Improvements in store for the Road to Graceland
By Adrian Sainz, APMEMPHIS, Tennessee--The road to Graceland is not a pretty sight. At least not yet.
August 14, 2013, 12:00 am TWN
Elvis Presley Boulevard leads hundreds of thousands of visitors each year to Graceland, the late rock `n' roll icon's Memphis mansion, and to the exhibits across the street. Tourists exit off Interstate 55 and cruise through a mile's worth of empty businesses, vacant lots, crooked utility poles, crumbling sidewalks, poor lighting and drab landscaping.
Fast-food joints and gas stations are the main options for eating nearest to Graceland. Businesses such as used-car dealerships and auto-parts stores also are part of the mix. Lodging options are not plentiful: The highest-quality chain hotels in the immediate area are an EconoLodge and a Days Inn.
Susan Green and her husband David came from Jasper, Georgia, to visit Graceland last week, just days before the start of Elvis Week, an annual event during which throngs descend on Memphis to celebrate Presley's life and career, capped by a candlelight vigil at Graceland to remember his death on Aug. 16, 1977.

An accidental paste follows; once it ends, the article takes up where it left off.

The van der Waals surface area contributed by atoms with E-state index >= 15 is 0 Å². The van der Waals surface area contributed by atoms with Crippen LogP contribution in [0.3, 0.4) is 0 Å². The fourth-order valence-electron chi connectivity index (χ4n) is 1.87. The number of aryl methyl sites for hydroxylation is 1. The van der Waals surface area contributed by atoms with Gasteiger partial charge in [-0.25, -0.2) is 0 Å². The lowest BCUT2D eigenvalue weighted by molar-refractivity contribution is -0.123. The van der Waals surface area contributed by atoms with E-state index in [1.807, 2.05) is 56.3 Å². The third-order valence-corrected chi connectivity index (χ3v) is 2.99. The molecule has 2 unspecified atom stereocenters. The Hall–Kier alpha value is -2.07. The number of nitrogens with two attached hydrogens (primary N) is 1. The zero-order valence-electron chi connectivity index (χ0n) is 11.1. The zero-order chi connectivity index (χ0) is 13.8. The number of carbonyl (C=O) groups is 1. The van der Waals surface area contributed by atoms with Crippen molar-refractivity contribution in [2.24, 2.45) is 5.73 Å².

“I wasn't that impressed,” Green said of Presley Boulevard. “I expected something more grand. I think it could use a little sprucing up.”
To make the road more welcoming for tourists and more pleasant for residents of the working- and middle-class community of Whitehaven just past Graceland, the city has begun making a series of infrastructure improvements. Workers already have widened and repaved one main intersection and plan to do the same to several others.
Officials say they believe the planned improvements to utilities, sidewalks, curbs, gutters, signs and lighting — plus new artwork at intersections and along the road — will impress tourists, lure new businesses, improve pedestrian and traffic safety, and better the quality of life in Whitehaven.
The US$43 million project began early this year and is expected to be completed in 2016 or 2017, said Memphis City Councilman Harold Collins, the driving force behind the plan. Funding has been split between the state's US$27 million and US$16 million from the city.
“When the finished product is done, tourists will see a new boulevard that's fitting for their visit to Graceland but also fitting for the community that surrounds Graceland,” Collins said.
Cab driver Frank Williams, who takes people to and from Graceland every day, said he would like to see some bumps in the road fixed and a lower speed limit between three stoplights that bracket the boulevard right in front of Graceland.
“This is a busy area. It will make commuting much easier,” Williams said. “Whitehaven is like a city within a city.”
One key aspect of the project is removing the unsightly power poles that line the boulevard. Memphis Light, Gas and Water plans to install a network of underground power lines to replace cracked wooden poles.